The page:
By Rob Cox
The author is a Reuters Breakingviews columnist. The opinions expressed are his own.
America’s shareholder spring hit a cold patch. Just when it seemed investors were finally breaking through entrenched boards’ barricades, the owners of Coca-Cola turned to jelly, led shockingly by Warren Buffett. The failure to challenge a transfer of vast shareholder treasure to the top 5 percent of Coke’s soda jerks shows the agency problem is still alive and well in American capitalism.
Not that investors will retreat from behaving more like owners. Greater shareholder democracy is still on the march. Last month, for instance, activists made nearly 100 U.S. Securities and Exchange Commission filings, exceeding the February number by a third, according to Activist Insight.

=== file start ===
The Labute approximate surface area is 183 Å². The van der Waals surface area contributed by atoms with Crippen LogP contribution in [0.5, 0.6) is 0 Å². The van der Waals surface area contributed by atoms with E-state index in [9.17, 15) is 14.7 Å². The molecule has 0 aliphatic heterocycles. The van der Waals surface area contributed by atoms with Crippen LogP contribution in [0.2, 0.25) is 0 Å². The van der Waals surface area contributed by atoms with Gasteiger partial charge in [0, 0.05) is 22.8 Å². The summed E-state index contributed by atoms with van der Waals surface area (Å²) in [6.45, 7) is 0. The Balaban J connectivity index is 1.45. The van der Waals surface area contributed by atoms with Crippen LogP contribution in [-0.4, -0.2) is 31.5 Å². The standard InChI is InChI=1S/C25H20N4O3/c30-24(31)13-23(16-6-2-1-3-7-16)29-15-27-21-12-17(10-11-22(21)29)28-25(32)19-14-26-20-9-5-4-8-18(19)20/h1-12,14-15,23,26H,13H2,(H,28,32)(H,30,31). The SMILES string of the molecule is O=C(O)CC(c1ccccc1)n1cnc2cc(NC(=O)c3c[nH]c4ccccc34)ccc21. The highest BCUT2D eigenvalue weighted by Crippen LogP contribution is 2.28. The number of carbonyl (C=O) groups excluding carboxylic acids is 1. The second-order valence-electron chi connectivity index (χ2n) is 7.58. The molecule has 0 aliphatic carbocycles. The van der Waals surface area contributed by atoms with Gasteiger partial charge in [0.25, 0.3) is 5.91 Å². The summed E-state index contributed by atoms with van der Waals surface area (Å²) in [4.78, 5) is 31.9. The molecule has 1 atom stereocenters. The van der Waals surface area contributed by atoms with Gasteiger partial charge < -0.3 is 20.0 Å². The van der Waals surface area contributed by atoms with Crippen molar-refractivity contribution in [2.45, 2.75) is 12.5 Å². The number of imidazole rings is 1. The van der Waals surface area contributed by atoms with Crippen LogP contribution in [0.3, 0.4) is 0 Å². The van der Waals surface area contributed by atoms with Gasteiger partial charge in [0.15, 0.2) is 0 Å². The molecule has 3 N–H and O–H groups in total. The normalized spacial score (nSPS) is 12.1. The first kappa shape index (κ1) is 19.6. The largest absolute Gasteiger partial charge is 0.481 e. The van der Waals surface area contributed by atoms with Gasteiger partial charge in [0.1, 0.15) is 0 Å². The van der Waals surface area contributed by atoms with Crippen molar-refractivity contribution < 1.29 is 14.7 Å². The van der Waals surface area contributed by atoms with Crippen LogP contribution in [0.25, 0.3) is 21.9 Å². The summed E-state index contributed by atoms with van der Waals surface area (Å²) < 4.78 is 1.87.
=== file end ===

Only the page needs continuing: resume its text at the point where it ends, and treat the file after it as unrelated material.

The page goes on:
The capital markets are filled with anecdotes about shareholders getting more involved. Massive companies have seen their cages rattled by uppity investors with minor economic stakes. Some smaller firms have been forced to change strategy entirely just to satisfy stakeholder demands. Even little guys are getting into the act, successfully putting resolutions on the ballots at annual meetings.
While many of these actions are substantive, some are frivolous, even downright nit-picky: Should Darden Restaurants spin off Red Lobster with or without its real estate? Still others are a total waste of time: Should General Electric hire an investment banker to sell itself?